• Fig. 39.

    Aphaniosoma fissum Collin, ♂: (a) tg 6, lateral; (b) st 6, ventral; (c) hypopygium, lateral. Scale bars = 0.15 mm.

    f39_321.jpg

    Fig. 40.

    Aphaniosoma fissum Collin, ♀ postabdomen: (a) posterior, (b) lateral, (c) spermathecae. Scale bar = 0.15 mm.

    f40_321.jpg

    Aphaniosoma flavescens sp. n.
    Figs 41, 42

  • Etymology: From Latin flavus (yellow), and refers to entirely yellow colour of the body and postabdominal structures of this species.

  • Diagnosis: Entirely yellow species, with distance between crossveins on wing about as long as posterior crossvein and length of apical section of vein Cu a little more than 3× length of posterior crossvein; male postabdomen also yellow with broad surs clearly visible and large psg truncate at tip in lateral view.

  • Description:

    Male.

  • Head: Entirely yellow, including oc triangle, fr broad but converging anteriorly so that at level of antennae it is about 0.7 as wide as at level of anterior oc, face small, depressed and with distinct, narrow but low facial carina, eye oval lying oblique, gena yellow, at middle about 0.5 height of eye and having numerous golden yellow setulae that are longer than is usual in this genus, in this species longer than orb, 2 short setae at vibrissal corner, mouthparts yellow, 2 setulae on fr with 1 pair of longer setulae in front of oc triangle, 4 short orb getting progressively shorter from back to front, 1 vti and 1 vte, pvt distinct and convergent, ocellars long, divergent, antenna yellow, most of second segment of arista dark.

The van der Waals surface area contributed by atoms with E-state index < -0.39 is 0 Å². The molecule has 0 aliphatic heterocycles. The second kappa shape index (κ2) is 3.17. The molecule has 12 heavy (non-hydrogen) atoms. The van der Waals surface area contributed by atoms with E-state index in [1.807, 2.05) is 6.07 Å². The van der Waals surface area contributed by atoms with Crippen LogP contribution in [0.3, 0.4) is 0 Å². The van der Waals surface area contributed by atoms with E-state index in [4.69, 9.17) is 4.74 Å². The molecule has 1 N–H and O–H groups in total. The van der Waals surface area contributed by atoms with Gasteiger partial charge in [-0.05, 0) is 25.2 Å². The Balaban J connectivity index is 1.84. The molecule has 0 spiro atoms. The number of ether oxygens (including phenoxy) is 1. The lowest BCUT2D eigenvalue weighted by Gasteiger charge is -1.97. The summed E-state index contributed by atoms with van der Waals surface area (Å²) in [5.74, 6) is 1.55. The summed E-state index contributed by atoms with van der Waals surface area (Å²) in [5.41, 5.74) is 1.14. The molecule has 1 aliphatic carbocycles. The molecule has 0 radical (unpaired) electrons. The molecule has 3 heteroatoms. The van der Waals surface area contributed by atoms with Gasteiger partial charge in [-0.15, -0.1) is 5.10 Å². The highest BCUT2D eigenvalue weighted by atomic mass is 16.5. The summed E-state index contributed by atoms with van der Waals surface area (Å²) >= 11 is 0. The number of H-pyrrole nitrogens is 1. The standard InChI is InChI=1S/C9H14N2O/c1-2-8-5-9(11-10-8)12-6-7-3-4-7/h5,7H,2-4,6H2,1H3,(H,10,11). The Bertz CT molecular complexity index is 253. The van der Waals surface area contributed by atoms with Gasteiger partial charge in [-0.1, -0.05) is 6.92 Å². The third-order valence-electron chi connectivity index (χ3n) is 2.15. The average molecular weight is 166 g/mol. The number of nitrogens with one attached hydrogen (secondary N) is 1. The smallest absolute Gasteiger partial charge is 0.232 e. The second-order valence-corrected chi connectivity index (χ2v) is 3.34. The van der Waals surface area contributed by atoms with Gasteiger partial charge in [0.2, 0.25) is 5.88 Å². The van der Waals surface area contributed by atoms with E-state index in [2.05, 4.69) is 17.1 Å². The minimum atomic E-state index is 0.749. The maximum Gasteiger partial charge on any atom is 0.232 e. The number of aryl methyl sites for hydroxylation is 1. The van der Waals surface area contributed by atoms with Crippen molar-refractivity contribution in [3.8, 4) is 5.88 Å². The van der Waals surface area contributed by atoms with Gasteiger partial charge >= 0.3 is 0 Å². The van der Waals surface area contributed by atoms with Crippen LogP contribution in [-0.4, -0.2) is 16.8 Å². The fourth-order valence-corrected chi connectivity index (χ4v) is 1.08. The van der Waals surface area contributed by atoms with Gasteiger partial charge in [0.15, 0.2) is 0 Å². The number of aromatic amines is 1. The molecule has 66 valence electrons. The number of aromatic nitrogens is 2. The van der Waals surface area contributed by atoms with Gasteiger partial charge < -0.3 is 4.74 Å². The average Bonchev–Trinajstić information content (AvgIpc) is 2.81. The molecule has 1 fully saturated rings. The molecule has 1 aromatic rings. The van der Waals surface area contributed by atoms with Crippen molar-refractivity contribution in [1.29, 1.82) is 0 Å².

• Thorax: Scutum, scut, pleura and mtn entirely yellow. Chaetotaxy: 1 pprn, 1 posthu, 1 ihu, 2 ntpl, 0–1+2–3 ia, 1+5 acrs, 4+4 dc only the posterior one well-developed, prpl short, 1 pa, 2 pairs of marginal scut, 1 katepisternal with several setulae on anterior part of sclerite, 1 anepisternal, all setae pale yellow to pale brown.

  • Wing: Hyaline and uniformly microtrichose, veins yellow, distance between R2+3 to R4+5 on costal margin about 0.4 that between R4+5 and M1+2, distance between crossveins about 0.9× length of posterior crossvein and length of apical section of Cu about 3.2× length of posterior crossvein. Haltere yellow.